At a minimum, such an investment in Young would give the Atlanta Hawks their marquee name for the next decade and a chance to beat any team on a given night. With some wise roster moves, Atlanta and Young could be a perennial playoff contender in the Eastern Conference through the 2020s.
Whenever you're handing out a long-term contract, there's some worry the last few years will be dead weight. You want to pick a player who's old enough to have proved what he can be but young enough that a 10-year contract won't take him into the range when most players retire.
Giannis Antetokounmpo fits squarely into this time frame. At 25 years old, he is the reigning MVP and highly likely to win the award a second year in a row. That's the same age LeBron James was in summer 2010, after which he won two more MVPs and made eight straight Finals.
Giannis is not only arguably the best player in the world today, but he's also shown a consistent willingness and motivation to get better. That won't go away as he hits his physical peak over the next five years, and his playmaking ability will allow him to age gracefully much in the same way James has.
I'll take that bet every time.
A 10-year contract for Memphis Grizzlies phenom Ja Morant may not be long enough, as he'd be only 30 years old when it expires.
Running away with the Rookie of the Year award, Morant is already leading the surprisingly good Memphis Grizzlies in scoring (17.6 points per game) and assists (6.9) while posting an efficiency rating rarely produced by young guards. Before Morant this season, the only guards in history to average at least 17 points on 49 percent shooting or better before turning 21 were Magic Johnson and Michael Jordan.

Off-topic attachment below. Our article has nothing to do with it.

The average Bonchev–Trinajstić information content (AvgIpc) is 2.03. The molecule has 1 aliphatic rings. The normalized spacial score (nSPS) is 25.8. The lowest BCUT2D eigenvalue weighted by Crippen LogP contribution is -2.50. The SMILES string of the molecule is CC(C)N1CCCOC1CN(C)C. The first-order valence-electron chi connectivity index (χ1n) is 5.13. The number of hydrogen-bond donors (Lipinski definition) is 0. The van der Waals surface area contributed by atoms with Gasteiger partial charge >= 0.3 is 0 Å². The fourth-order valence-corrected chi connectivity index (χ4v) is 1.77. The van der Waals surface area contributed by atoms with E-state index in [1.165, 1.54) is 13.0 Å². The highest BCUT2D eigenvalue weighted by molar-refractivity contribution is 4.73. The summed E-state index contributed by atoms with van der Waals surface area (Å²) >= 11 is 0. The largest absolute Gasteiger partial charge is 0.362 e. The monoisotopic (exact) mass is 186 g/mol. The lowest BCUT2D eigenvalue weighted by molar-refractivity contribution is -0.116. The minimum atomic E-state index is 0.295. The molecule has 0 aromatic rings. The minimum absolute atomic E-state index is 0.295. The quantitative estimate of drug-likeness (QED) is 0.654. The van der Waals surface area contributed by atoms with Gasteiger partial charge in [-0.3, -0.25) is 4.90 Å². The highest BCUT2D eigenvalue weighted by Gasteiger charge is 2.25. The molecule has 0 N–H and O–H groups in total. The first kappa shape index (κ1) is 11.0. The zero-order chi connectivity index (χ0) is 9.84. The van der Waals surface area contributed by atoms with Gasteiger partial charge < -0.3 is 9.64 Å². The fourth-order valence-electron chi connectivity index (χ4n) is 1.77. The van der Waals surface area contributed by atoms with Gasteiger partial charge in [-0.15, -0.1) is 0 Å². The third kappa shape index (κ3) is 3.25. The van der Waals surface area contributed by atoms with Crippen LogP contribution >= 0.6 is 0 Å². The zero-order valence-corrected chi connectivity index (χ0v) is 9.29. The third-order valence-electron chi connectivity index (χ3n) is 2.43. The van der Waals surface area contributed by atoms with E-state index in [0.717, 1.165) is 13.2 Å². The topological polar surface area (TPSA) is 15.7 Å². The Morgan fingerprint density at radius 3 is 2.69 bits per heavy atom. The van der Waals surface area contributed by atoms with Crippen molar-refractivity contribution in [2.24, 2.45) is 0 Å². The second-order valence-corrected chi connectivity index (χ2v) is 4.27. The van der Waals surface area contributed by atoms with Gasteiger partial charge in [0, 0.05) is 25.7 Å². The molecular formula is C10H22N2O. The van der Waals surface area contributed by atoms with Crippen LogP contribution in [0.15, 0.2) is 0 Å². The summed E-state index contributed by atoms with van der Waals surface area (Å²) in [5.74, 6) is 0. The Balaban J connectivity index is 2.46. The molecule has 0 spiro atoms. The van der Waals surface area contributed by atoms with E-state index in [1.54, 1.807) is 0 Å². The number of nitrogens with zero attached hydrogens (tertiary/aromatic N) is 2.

Morant has the athleticism of a young Russell Westbrook and is able to break down opponents on the wing before driving into the paint and dunking on those foolish enough to try to block his shot. During the hiatus, he added 12 pounds of muscle on what was a 174-pound frame, making Morant better able to absorb contact.
There are plenty of young talented guards in the league, but few have made as big an impact on winning as Morant. While Memphis was thought to be one of the NBA's worst teams after it traded Mike Conley last offseason, Morant has the Grizzlies in eighth place in the loaded Western Conference. This is especially impressive considering they have the youngest roster in the NBA but zero players with All-Star experience.
At age 20, Morant already combines the talent, leadership and athleticism teams crave and would gladly pay for with a 10-year (or longer) contract.
The term "generational talent" sells Luka Doncic short.
Here is a list of players 21 years old and younger who have averaged 28 points, nine rebounds and eight assists in a season with a true shooting percentage above 58: Luka Doncic.
He's one and only. And when you expand that list to players of all ages, he and Oscar Robertson still stand alone.
More importantly, he's already having a massive impact on winning. His plus-4.4 on/off rating split (83rd percentile) suggests he is already making a good team better when he's on the floor, and through 67 games this year, the Mavericks have the best offensive rating of all time with Doncic serving as a lead ball-handler and offensive focal point.
Despite being only 21, Doncic is viewed as a finished product—a polished player without room for upside. While his game is mature, he has plenty of time to improve his shooting, pull-up shooting, defense and reads over the next five seasons.
Doncic is the kind of player who will have a 10-plus-year prime. His game is predicated on touch, feel and IQ rather than supreme athleticism. He's already perfected that old-man game, and it will carry him well into his 30s.
He has multiple MVPs, championships and Finals MVPs in his future and is on track to be one of the greatest players in history.
I'd give him a 20-year deal if I could.